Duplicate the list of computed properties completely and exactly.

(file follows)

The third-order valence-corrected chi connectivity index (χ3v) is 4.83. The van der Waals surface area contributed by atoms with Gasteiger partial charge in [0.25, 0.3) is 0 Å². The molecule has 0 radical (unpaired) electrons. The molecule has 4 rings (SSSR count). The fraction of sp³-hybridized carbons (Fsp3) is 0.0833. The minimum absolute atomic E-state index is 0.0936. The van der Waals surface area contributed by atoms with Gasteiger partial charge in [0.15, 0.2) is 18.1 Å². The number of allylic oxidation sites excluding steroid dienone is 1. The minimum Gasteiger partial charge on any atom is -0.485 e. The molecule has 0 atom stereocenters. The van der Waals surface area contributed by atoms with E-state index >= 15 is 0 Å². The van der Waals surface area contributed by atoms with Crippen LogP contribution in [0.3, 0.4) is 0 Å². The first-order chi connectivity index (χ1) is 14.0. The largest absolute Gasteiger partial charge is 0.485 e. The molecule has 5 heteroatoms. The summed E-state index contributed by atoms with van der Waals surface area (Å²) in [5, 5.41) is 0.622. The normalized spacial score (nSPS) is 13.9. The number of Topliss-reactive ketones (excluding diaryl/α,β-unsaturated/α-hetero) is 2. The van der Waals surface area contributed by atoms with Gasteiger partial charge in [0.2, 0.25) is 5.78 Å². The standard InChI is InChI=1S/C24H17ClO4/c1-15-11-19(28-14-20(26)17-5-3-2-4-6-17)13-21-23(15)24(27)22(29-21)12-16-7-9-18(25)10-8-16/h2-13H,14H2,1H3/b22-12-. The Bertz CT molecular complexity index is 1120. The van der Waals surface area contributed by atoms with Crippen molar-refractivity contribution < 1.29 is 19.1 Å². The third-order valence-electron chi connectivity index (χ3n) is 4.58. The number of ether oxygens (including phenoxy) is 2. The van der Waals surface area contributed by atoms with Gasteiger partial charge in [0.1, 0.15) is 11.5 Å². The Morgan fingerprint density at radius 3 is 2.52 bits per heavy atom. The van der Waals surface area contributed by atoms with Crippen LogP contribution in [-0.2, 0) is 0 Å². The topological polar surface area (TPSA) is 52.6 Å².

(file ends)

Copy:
The third-order valence-corrected chi connectivity index (χ3v) is 4.83. The van der Waals surface area contributed by atoms with Gasteiger partial charge in [0.25, 0.3) is 0 Å². The molecule has 0 radical (unpaired) electrons. The molecule has 4 rings (SSSR count). The fraction of sp³-hybridized carbons (Fsp3) is 0.0833. The minimum absolute atomic E-state index is 0.0936. The van der Waals surface area contributed by atoms with Gasteiger partial charge in [0.15, 0.2) is 18.1 Å². The number of allylic oxidation sites excluding steroid dienone is 1. The minimum Gasteiger partial charge on any atom is -0.485 e. The molecule has 0 atom stereocenters. The van der Waals surface area contributed by atoms with E-state index >= 15 is 0 Å². The van der Waals surface area contributed by atoms with Crippen LogP contribution in [0.3, 0.4) is 0 Å². The first-order chi connectivity index (χ1) is 14.0. The largest absolute Gasteiger partial charge is 0.485 e. The molecule has 5 heteroatoms. The summed E-state index contributed by atoms with van der Waals surface area (Å²) in [5, 5.41) is 0.622. The normalized spacial score (nSPS) is 13.9. The number of Topliss-reactive ketones (excluding diaryl/α,β-unsaturated/α-hetero) is 2. The van der Waals surface area contributed by atoms with Gasteiger partial charge in [0.2, 0.25) is 5.78 Å². The standard InChI is InChI=1S/C24H17ClO4/c1-15-11-19(28-14-20(26)17-5-3-2-4-6-17)13-21-23(15)24(27)22(29-21)12-16-7-9-18(25)10-8-16/h2-13H,14H2,1H3/b22-12-. The Bertz CT molecular complexity index is 1120. The van der Waals surface area contributed by atoms with Crippen molar-refractivity contribution < 1.29 is 19.1 Å². The third-order valence-electron chi connectivity index (χ3n) is 4.58. The number of ether oxygens (including phenoxy) is 2. The van der Waals surface area contributed by atoms with Gasteiger partial charge in [0.1, 0.15) is 11.5 Å². The Morgan fingerprint density at radius 3 is 2.52 bits per heavy atom. The van der Waals surface area contributed by atoms with Crippen LogP contribution in [-0.2, 0) is 0 Å². The topological polar surface area (TPSA) is 52.6 Å².